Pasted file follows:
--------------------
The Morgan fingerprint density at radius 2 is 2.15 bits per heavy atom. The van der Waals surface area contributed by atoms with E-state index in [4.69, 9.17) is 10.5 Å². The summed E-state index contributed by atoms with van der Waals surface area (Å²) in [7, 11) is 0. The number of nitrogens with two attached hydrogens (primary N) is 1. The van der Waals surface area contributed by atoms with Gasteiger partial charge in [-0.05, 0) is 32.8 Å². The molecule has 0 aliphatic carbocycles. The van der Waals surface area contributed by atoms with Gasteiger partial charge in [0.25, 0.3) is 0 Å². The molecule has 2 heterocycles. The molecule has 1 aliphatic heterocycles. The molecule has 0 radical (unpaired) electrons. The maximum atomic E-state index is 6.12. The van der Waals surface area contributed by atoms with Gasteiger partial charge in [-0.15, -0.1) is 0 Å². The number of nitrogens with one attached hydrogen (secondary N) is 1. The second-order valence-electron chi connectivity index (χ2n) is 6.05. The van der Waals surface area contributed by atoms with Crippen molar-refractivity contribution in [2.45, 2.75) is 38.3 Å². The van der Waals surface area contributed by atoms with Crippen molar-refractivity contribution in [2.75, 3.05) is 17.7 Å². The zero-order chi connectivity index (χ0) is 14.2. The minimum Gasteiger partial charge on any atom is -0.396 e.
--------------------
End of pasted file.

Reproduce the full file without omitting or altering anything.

The Morgan fingerprint density at radius 2 is 2.15 bits per heavy atom. The van der Waals surface area contributed by atoms with E-state index in [4.69, 9.17) is 10.5 Å². The summed E-state index contributed by atoms with van der Waals surface area (Å²) in [7, 11) is 0. The number of nitrogens with two attached hydrogens (primary N) is 1. The van der Waals surface area contributed by atoms with Gasteiger partial charge in [-0.05, 0) is 32.8 Å². The molecule has 0 aliphatic carbocycles. The van der Waals surface area contributed by atoms with Gasteiger partial charge in [0.25, 0.3) is 0 Å². The molecule has 2 heterocycles. The molecule has 1 aliphatic heterocycles. The molecule has 0 radical (unpaired) electrons. The maximum atomic E-state index is 6.12. The van der Waals surface area contributed by atoms with Gasteiger partial charge in [-0.15, -0.1) is 0 Å². The number of nitrogens with one attached hydrogen (secondary N) is 1. The second-order valence-electron chi connectivity index (χ2n) is 6.05. The van der Waals surface area contributed by atoms with Crippen molar-refractivity contribution in [2.45, 2.75) is 38.3 Å². The van der Waals surface area contributed by atoms with Crippen molar-refractivity contribution in [2.75, 3.05) is 17.7 Å². The zero-order chi connectivity index (χ0) is 14.2. The minimum Gasteiger partial charge on any atom is -0.396 e.